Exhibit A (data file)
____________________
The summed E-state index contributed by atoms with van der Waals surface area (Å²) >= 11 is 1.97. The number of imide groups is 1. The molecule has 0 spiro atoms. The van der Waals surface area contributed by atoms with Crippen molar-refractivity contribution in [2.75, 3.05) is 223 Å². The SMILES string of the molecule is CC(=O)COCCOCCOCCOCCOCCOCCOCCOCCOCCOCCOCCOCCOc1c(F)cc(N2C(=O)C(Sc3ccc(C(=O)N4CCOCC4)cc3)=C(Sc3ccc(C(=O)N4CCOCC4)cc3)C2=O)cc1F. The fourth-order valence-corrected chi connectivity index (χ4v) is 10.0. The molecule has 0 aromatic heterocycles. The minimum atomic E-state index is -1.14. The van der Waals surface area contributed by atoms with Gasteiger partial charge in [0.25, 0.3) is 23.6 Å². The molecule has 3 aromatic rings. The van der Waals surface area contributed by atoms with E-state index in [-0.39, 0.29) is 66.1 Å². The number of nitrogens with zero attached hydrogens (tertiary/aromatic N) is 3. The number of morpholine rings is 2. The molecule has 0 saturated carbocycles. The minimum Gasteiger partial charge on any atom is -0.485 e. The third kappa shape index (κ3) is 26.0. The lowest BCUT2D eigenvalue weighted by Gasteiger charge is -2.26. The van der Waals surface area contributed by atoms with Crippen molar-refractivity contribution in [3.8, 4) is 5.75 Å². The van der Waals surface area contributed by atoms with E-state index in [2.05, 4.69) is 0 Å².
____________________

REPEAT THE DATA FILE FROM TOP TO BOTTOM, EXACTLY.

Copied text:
The summed E-state index contributed by atoms with van der Waals surface area (Å²) >= 11 is 1.97. The number of imide groups is 1. The molecule has 0 spiro atoms. The van der Waals surface area contributed by atoms with Crippen molar-refractivity contribution in [2.75, 3.05) is 223 Å². The SMILES string of the molecule is CC(=O)COCCOCCOCCOCCOCCOCCOCCOCCOCCOCCOCCOCCOc1c(F)cc(N2C(=O)C(Sc3ccc(C(=O)N4CCOCC4)cc3)=C(Sc3ccc(C(=O)N4CCOCC4)cc3)C2=O)cc1F. The fourth-order valence-corrected chi connectivity index (χ4v) is 10.0. The molecule has 0 aromatic heterocycles. The minimum atomic E-state index is -1.14. The van der Waals surface area contributed by atoms with Gasteiger partial charge in [0.25, 0.3) is 23.6 Å². The molecule has 3 aromatic rings. The van der Waals surface area contributed by atoms with E-state index in [-0.39, 0.29) is 66.1 Å². The number of nitrogens with zero attached hydrogens (tertiary/aromatic N) is 3. The number of morpholine rings is 2. The molecule has 0 saturated carbocycles. The minimum Gasteiger partial charge on any atom is -0.485 e. The third kappa shape index (κ3) is 26.0. The lowest BCUT2D eigenvalue weighted by Gasteiger charge is -2.26. The van der Waals surface area contributed by atoms with Crippen molar-refractivity contribution in [3.8, 4) is 5.75 Å². The van der Waals surface area contributed by atoms with E-state index in [2.05, 4.69) is 0 Å².